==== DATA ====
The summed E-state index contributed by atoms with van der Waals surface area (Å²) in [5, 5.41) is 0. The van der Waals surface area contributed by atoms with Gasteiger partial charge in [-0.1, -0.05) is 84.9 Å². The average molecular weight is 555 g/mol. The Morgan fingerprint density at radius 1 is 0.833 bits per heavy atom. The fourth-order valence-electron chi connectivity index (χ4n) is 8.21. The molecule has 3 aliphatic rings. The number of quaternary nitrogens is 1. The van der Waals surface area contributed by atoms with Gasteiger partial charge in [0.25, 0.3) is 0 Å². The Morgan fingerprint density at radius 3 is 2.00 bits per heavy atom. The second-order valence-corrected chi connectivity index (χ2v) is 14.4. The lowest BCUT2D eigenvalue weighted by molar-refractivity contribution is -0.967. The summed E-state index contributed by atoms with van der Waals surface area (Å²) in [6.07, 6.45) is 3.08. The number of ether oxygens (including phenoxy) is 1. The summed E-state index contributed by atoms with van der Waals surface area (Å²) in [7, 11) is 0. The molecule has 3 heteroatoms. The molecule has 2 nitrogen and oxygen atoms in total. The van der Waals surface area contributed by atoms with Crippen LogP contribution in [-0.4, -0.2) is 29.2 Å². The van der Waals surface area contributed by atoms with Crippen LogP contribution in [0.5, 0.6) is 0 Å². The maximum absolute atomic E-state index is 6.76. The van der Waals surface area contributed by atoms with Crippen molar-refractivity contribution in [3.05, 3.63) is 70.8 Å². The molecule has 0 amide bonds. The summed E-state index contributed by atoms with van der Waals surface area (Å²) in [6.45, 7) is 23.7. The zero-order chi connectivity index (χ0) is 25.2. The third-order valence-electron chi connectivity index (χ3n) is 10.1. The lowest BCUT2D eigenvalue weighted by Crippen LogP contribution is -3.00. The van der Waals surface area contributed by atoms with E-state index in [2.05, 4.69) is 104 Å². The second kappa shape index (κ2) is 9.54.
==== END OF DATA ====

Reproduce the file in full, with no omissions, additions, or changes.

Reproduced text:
The summed E-state index contributed by atoms with van der Waals surface area (Å²) in [5, 5.41) is 0. The van der Waals surface area contributed by atoms with Gasteiger partial charge in [-0.1, -0.05) is 84.9 Å². The average molecular weight is 555 g/mol. The Morgan fingerprint density at radius 1 is 0.833 bits per heavy atom. The fourth-order valence-electron chi connectivity index (χ4n) is 8.21. The molecule has 3 aliphatic rings. The number of quaternary nitrogens is 1. The van der Waals surface area contributed by atoms with Gasteiger partial charge in [0.25, 0.3) is 0 Å². The Morgan fingerprint density at radius 3 is 2.00 bits per heavy atom. The second-order valence-corrected chi connectivity index (χ2v) is 14.4. The lowest BCUT2D eigenvalue weighted by molar-refractivity contribution is -0.967. The summed E-state index contributed by atoms with van der Waals surface area (Å²) in [6.07, 6.45) is 3.08. The number of ether oxygens (including phenoxy) is 1. The summed E-state index contributed by atoms with van der Waals surface area (Å²) in [7, 11) is 0. The molecule has 3 heteroatoms. The molecule has 2 nitrogen and oxygen atoms in total. The van der Waals surface area contributed by atoms with Crippen LogP contribution in [-0.4, -0.2) is 29.2 Å². The van der Waals surface area contributed by atoms with Crippen LogP contribution in [0.5, 0.6) is 0 Å². The maximum absolute atomic E-state index is 6.76. The van der Waals surface area contributed by atoms with Crippen molar-refractivity contribution in [3.05, 3.63) is 70.8 Å². The molecule has 0 amide bonds. The summed E-state index contributed by atoms with van der Waals surface area (Å²) in [6.45, 7) is 23.7. The zero-order chi connectivity index (χ0) is 25.2. The third-order valence-electron chi connectivity index (χ3n) is 10.1. The lowest BCUT2D eigenvalue weighted by Crippen LogP contribution is -3.00. The van der Waals surface area contributed by atoms with E-state index in [2.05, 4.69) is 104 Å². The second kappa shape index (κ2) is 9.54.